School of Nursing receives HRSA grant to enhance simulation training

People on one sided glass watch students work with a patient in the simulation lab.The Vanderbilt University School of Nursing was awarded a Health Resources and Services Administration Bureau of Health Workforce grant to create its new Nurse Education, Practice, Quality and Retention Simulation Education Training Program. 

The three-year, $1.5 million grant, funded by the Department of Health and Human Services, will allow the School of Nursing to expand simulation offerings for students, faculty and other health professionals. The school will use the grant to expand its simulation lab with four additional outpatient rooms; launch a three-day, annual interprofessional simulation academy for health professionals; train 200 students from nursing, pharmacy, medicine and divinity programs per year; create a simulation micro-credential program for faculty; and support faculty simulation certification. The funding is part of HRSA’s Nurse Education, Practice, Quality and Retention Grant program. 

“While we have a strong inpatient nursing care simulation center, we recognized that our offerings did not sufficiently cover the nuances of ambulatory or outpatient settings,” said Assistant Professor Jo Ellen Holt, DNP, Skills and Simulation Lab director and simulation faculty lead. “Those environments present unique challenges and learning opportunities that are distinct from inpatient care, as they require different patient interaction protocols, follow-up procedures and care coordination. Expanding our simulations to include these settings ensures that our students are well-equipped to deliver high-quality care across the full spectrum of clinical environments.”  

Experience in outpatient and ambulatory care environments aligns with VUSN’s continued emphasis on preparing advanced practice nurses to provide much-needed care in rural and medically underserved settings.  

The improvements and additions will enhance nursing education by improving faculty skills, knowledge and use of simulation, as well as by increasing educational opportunities for nursing students, all of which will increase the number of nursing graduates who can help rural and/or medically underserved populations. The grant will also increase support of interprofessional education. 

“Vanderbilt School of Nursing’s commitment to interprofessional education is part of our approach to health care delivery,” explained Associate Professor Christian Ketel, DNP’14, FNAP, who serves as project director. “This is why we’ve extended training to include not just the nursing profession, but also medicine, pharmacy and even divinity. In addition to providing direct outpatient simulations for students, we are developing resources for faculty in other disciplines as well. The new Simulation Education Academy will enhance the abilities of health education faculty in simulation-based teaching.”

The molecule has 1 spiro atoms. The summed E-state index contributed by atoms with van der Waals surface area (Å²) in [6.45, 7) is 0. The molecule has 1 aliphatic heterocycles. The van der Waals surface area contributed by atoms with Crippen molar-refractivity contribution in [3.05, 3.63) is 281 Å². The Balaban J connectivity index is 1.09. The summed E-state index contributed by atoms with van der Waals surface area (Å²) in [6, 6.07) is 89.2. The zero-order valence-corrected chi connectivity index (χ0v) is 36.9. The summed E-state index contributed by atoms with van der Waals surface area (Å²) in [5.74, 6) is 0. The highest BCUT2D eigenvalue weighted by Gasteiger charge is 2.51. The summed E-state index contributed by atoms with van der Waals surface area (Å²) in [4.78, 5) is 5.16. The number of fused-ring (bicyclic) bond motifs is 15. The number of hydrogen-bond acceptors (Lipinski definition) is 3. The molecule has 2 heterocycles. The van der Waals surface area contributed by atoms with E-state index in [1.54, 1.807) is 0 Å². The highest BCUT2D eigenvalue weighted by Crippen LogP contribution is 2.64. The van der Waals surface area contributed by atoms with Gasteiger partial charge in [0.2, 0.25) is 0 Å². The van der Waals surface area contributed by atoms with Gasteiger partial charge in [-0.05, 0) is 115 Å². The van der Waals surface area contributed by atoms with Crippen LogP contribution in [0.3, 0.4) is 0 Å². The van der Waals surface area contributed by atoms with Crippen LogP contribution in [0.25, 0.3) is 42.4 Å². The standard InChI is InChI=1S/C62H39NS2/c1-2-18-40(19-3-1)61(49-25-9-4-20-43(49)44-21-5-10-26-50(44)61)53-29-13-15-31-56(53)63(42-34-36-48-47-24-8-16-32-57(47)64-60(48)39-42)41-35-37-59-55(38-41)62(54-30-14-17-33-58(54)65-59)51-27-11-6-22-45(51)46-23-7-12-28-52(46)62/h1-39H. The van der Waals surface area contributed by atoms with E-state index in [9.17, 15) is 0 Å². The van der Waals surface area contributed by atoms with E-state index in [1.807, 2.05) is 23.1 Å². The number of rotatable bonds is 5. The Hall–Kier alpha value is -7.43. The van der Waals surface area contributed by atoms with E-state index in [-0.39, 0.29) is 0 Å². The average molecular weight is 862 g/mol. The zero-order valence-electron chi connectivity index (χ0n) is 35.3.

The project team also includes VUSN Dean Pam Jeffries, PhD, FAAN, ANEF, FSSH; Professors Angela McNelis, PhD, RN, FAAN, ANEF; Ruth Kleinpell, PhD, FAAN, FAANP, FNAP, MCCM; and Cathy Maxwell, PhD’12, FAAN; Associate Professors Mary Lauren Pfieffer, MSN’11, DNP; and Carrie Plummer, MSN’05, PhD; Assistant Professors Julia Steed, PhD’18, MSN’10; and Jessica Walker, DNP’17, PMC’17, MSN’15; and consultant Kristin Thomas Dreifuerst. 

“The HRSA grant’s focus on innovative educational interventions and building a health care workforce for medically underserved communities resonated with the work we are already doing,” Holt said, referring to the Vanderbilt School of Nursing’s numerous HRSA grants benefiting people in low-income or rural communities. 

Other School of Nursing HRSA-funded projects that support preparing graduates for work with rural or underserved communities include nurse residency programs, expanded clinical education programs for nurse practitioner and nurse-midwifery students, a sexual assault nurse examiner program, and behavioral health education tailored for practitioners working with rural and medically underserved populations.   

The Nurse Education, Practice, Quality and Retention Simulation Education Training Program is supported by the Health Resources and Services Administration (HRSA) of the U.S. Department of Health and Human Services (HHS) under grant number 1 T48HP52038‐01‐00 as part of an award totaling $500,000 with 0% financed with non-governmental sources. The contents are those of the author(s) and do not necessarily represent the official views of, nor an endorsement, by HRSA, HHS, or the U.S. Government. For more information, please visit